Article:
Hip dysplasia refers to congenital or developmental problems that cause hip instability and dislocation. Although it is often diagnosed in infancy, many people do not receive a proper diagnosis until later in life. Often, adult hip dysplasia is caused by a shallow hip socket. The shallow socket does not keep the top of the thighbone (femur) firmly in place. By allowing the femur joint to move, it is prone to dislocation. Dislocations may be partial or complete, and both types will cause pain and long-term joint damage.
Signs of Adult Hip Dysplasia
Most of the hip dysplasia seen in infants can be corrected during childhood. For some adults, these dysplasia corrections were insufficient, allowing for ongoing joint damage. In other people, the hip dysplasia is mild, and they do not realize anything is wrong until their hip pain is chronic.
The pain caused by poorly shaped or shallow hips results from abnormal wear in the joint. The lining of the joint, called cartilage, helps the two bones in the joint glide smoothly. It also prevents the two bones from touching each other, and it provides some cushioning. When the joint does not fit together properly, the cartilage wears out faster. Unfortunately, the body doesn’t regrow cartilage. Once it is gone, pain, stiffness and other mobility issues occur.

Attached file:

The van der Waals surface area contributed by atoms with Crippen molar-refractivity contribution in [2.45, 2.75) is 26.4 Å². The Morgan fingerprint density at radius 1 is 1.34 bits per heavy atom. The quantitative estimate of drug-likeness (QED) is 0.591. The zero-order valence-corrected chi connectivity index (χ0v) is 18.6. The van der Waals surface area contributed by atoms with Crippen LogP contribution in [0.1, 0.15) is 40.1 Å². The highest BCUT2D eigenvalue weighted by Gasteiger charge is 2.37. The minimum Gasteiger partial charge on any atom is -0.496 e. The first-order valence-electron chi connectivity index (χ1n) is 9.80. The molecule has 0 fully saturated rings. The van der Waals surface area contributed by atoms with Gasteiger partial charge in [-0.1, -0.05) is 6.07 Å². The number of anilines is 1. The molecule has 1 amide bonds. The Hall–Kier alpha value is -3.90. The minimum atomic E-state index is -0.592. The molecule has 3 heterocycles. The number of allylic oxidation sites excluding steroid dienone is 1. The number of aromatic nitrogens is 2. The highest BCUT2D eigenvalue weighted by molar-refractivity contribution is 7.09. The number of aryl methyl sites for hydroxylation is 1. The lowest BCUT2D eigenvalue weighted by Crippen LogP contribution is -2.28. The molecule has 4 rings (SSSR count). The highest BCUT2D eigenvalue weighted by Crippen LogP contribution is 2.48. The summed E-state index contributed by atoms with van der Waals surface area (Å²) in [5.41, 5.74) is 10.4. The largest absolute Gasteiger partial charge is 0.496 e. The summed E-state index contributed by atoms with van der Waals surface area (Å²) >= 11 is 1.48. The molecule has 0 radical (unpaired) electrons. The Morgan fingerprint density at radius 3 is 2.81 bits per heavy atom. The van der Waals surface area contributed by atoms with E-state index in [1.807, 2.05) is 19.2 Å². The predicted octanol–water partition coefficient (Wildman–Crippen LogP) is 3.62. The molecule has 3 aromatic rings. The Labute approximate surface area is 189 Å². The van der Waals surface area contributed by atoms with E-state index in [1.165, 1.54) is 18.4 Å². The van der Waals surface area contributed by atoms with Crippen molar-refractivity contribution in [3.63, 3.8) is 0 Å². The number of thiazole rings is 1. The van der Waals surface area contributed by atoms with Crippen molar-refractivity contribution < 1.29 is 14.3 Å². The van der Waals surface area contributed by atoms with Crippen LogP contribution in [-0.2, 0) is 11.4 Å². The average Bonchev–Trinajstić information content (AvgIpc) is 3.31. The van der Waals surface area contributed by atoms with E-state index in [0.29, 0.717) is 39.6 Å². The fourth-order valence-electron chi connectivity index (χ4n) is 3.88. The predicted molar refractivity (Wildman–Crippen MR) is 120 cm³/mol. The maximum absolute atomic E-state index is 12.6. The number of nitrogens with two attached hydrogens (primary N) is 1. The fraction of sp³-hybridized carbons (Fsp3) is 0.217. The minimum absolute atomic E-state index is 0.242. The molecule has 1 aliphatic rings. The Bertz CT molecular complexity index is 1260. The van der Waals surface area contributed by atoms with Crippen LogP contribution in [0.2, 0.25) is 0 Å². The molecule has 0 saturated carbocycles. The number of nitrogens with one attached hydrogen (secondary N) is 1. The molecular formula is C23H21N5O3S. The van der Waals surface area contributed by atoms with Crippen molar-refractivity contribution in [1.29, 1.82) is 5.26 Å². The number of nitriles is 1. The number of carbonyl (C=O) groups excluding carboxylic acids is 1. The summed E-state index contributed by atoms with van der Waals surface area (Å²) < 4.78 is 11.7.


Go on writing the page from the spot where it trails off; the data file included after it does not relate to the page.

The first signs of adult hip dysplasia often appear in teenagers, but may not be significant until adulthood. The common signs of hip dysplasia are:
- Hip pain that increases with activity
- Limping, with or without pain
- Hip pain during the night
- Aching hip muscles
- Snapping or popping in the hip joint
- Locking of the hip joint
Diagnosing Hip Dysplasia
It can take many years to receive a proper diagnosis of hip dysplasia. It is crucial to visit a medical professional who specializes in joint conditions. They can often diagnose your hip dysplasia faster and treat your condition sooner. Earlier treatment can prevent further joint damage. As an orthopedic surgeon, Dr. Kabaei at Robotic Hip and Knee Replacement LA uses innovative techniques to treat hip dysplasia in adults and children. If you have ongoing hip pain, contact the office today to book a consultation.